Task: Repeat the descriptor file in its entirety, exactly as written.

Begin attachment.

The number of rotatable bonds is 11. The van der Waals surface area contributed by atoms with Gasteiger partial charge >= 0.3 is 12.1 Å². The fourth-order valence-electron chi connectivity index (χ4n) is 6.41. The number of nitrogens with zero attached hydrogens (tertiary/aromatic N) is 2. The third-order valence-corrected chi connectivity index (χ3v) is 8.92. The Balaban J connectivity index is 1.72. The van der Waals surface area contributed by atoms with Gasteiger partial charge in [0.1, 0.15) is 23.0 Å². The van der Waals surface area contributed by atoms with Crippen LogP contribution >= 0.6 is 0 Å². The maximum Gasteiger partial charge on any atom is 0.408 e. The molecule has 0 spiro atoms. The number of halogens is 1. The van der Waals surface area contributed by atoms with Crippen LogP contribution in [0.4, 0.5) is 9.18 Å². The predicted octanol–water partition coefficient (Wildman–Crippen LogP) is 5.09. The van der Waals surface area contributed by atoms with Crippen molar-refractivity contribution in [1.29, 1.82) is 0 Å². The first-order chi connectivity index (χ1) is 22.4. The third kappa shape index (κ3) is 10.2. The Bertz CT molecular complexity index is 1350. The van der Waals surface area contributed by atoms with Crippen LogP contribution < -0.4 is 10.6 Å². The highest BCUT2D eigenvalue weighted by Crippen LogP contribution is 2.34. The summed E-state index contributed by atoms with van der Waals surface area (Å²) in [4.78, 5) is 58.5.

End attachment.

The number of rotatable bonds is 11. The van der Waals surface area contributed by atoms with Gasteiger partial charge >= 0.3 is 12.1 Å². The fourth-order valence-electron chi connectivity index (χ4n) is 6.41. The number of nitrogens with zero attached hydrogens (tertiary/aromatic N) is 2. The third-order valence-corrected chi connectivity index (χ3v) is 8.92. The Balaban J connectivity index is 1.72. The van der Waals surface area contributed by atoms with Gasteiger partial charge in [0.1, 0.15) is 23.0 Å². The van der Waals surface area contributed by atoms with Crippen LogP contribution >= 0.6 is 0 Å². The maximum Gasteiger partial charge on any atom is 0.408 e. The molecule has 0 spiro atoms. The number of halogens is 1. The van der Waals surface area contributed by atoms with Crippen LogP contribution in [0.4, 0.5) is 9.18 Å². The predicted octanol–water partition coefficient (Wildman–Crippen LogP) is 5.09. The van der Waals surface area contributed by atoms with Crippen molar-refractivity contribution in [1.29, 1.82) is 0 Å². The first-order chi connectivity index (χ1) is 22.4. The third kappa shape index (κ3) is 10.2. The Bertz CT molecular complexity index is 1350. The van der Waals surface area contributed by atoms with Crippen LogP contribution < -0.4 is 10.6 Å². The highest BCUT2D eigenvalue weighted by Crippen LogP contribution is 2.34. The summed E-state index contributed by atoms with van der Waals surface area (Å²) in [4.78, 5) is 58.5.